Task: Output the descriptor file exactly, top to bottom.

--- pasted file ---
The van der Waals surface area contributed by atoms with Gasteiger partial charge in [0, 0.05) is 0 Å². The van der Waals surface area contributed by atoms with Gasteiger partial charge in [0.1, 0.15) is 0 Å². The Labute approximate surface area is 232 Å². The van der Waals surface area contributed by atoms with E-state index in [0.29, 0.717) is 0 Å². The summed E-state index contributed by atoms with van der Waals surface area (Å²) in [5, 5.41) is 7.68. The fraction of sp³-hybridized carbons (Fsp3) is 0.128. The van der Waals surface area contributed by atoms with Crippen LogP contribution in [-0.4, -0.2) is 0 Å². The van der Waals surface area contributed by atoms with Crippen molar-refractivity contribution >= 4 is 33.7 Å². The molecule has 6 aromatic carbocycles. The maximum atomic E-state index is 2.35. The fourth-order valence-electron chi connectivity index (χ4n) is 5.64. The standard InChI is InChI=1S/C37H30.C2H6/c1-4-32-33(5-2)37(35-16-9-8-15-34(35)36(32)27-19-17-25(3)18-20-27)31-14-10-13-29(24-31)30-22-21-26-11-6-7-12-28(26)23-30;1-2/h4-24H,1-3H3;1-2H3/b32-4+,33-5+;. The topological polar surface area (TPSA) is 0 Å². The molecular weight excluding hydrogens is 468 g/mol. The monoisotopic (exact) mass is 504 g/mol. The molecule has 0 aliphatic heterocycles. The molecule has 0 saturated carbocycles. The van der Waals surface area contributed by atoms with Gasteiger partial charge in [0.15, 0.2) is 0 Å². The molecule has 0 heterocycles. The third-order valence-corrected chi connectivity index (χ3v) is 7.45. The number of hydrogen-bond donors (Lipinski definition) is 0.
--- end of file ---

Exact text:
The van der Waals surface area contributed by atoms with Gasteiger partial charge in [0, 0.05) is 0 Å². The van der Waals surface area contributed by atoms with Gasteiger partial charge in [0.1, 0.15) is 0 Å². The Labute approximate surface area is 232 Å². The van der Waals surface area contributed by atoms with E-state index in [0.29, 0.717) is 0 Å². The summed E-state index contributed by atoms with van der Waals surface area (Å²) in [5, 5.41) is 7.68. The fraction of sp³-hybridized carbons (Fsp3) is 0.128. The van der Waals surface area contributed by atoms with Crippen LogP contribution in [-0.4, -0.2) is 0 Å². The van der Waals surface area contributed by atoms with Crippen molar-refractivity contribution >= 4 is 33.7 Å². The molecule has 6 aromatic carbocycles. The maximum atomic E-state index is 2.35. The fourth-order valence-electron chi connectivity index (χ4n) is 5.64. The standard InChI is InChI=1S/C37H30.C2H6/c1-4-32-33(5-2)37(35-16-9-8-15-34(35)36(32)27-19-17-25(3)18-20-27)31-14-10-13-29(24-31)30-22-21-26-11-6-7-12-28(26)23-30;1-2/h4-24H,1-3H3;1-2H3/b32-4+,33-5+;. The topological polar surface area (TPSA) is 0 Å². The molecular weight excluding hydrogens is 468 g/mol. The monoisotopic (exact) mass is 504 g/mol. The molecule has 0 aliphatic heterocycles. The molecule has 0 saturated carbocycles. The van der Waals surface area contributed by atoms with Gasteiger partial charge in [0.15, 0.2) is 0 Å². The molecule has 0 heterocycles. The third-order valence-corrected chi connectivity index (χ3v) is 7.45. The number of hydrogen-bond donors (Lipinski definition) is 0.